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Continuing the ongoing debate of whether or not kids belong in restaurants, Stuff.co.nz reports about a bistro in New Zealand that just doesn’t allow any small kids at all. It states the policy succinctly on its website and with a sign on its window: “Out of respect for other diners we no longer accept reservations with children under 10 years old.” Akaroa’s The Little Bistro owner Richard Uttley says that he’s actually had the policy in place for a few years, but it recently came under fire after a patron complained.

But Uttley says that the complaints are in the minority, and are usually from grandparents, instead of parents. The bistro space is small, which made straying children problematic. “There was also an incident where a waitress carrying a tray of glasses was cut badly when bumped by a child.” He also points out that the area has a number of restaurant options, so it’s not like families with kids can’t eat out elsewhere.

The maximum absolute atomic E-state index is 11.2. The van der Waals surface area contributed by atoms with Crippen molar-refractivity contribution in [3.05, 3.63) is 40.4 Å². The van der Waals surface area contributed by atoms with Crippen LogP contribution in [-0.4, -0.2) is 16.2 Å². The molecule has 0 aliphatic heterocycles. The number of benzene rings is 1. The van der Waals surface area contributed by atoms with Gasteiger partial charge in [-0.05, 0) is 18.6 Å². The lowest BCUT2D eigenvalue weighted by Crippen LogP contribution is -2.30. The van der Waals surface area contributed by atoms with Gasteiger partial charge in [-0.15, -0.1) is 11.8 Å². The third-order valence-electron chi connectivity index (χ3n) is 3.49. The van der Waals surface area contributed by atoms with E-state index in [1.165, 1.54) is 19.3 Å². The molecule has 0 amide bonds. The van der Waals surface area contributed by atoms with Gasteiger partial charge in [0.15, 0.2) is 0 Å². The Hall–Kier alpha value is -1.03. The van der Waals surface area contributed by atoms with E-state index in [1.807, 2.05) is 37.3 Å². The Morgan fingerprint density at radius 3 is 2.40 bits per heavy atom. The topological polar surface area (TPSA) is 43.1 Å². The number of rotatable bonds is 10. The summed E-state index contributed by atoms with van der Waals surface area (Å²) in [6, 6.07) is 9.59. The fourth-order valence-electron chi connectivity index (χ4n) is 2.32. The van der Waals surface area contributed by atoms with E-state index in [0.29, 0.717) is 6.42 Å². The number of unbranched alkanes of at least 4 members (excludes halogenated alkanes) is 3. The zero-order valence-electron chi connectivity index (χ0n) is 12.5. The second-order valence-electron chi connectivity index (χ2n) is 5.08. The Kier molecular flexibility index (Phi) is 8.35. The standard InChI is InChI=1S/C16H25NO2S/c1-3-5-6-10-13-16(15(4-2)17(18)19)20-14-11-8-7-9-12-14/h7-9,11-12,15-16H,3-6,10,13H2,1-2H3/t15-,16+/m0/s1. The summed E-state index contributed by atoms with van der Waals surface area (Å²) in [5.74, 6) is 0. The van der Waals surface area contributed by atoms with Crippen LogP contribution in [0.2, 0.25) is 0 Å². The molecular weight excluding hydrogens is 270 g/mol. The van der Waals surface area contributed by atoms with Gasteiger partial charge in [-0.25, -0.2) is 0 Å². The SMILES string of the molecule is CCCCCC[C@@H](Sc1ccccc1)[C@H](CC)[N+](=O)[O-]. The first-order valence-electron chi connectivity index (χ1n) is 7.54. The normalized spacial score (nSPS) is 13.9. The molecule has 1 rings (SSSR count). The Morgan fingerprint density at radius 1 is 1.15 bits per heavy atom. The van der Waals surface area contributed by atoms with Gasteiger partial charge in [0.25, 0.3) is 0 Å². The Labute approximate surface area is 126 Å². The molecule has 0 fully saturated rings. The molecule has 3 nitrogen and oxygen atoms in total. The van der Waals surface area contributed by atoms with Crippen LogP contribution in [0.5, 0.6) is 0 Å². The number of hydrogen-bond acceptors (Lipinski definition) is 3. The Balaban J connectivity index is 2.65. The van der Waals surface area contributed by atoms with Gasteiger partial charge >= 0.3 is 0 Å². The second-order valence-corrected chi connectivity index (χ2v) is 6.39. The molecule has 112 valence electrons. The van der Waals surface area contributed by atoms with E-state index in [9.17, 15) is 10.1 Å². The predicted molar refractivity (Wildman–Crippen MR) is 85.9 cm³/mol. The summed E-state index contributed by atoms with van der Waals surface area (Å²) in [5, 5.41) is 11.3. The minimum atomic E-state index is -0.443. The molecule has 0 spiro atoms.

Restaurant proprietors can set the guidelines for behavior at their establishments, like dress codes, as long as they’re not discriminating against race, color, religion, or national origin (you’ll notice “age” is not on that list).  Any maybe Uttley’s policy, while a bit constraining, makes more sense than the English curry restaurant we reported about last week that offered a laminated notice with guidelines for child diners. It’s certainly more straightforward, and instead of trying to make kids adapt to an untenable situation that’s destined for failure, parents may want to just take them to a place more family-friendly, with fewer breakable plates and more chicken nuggets, at least until they age past their most destructive tendencies.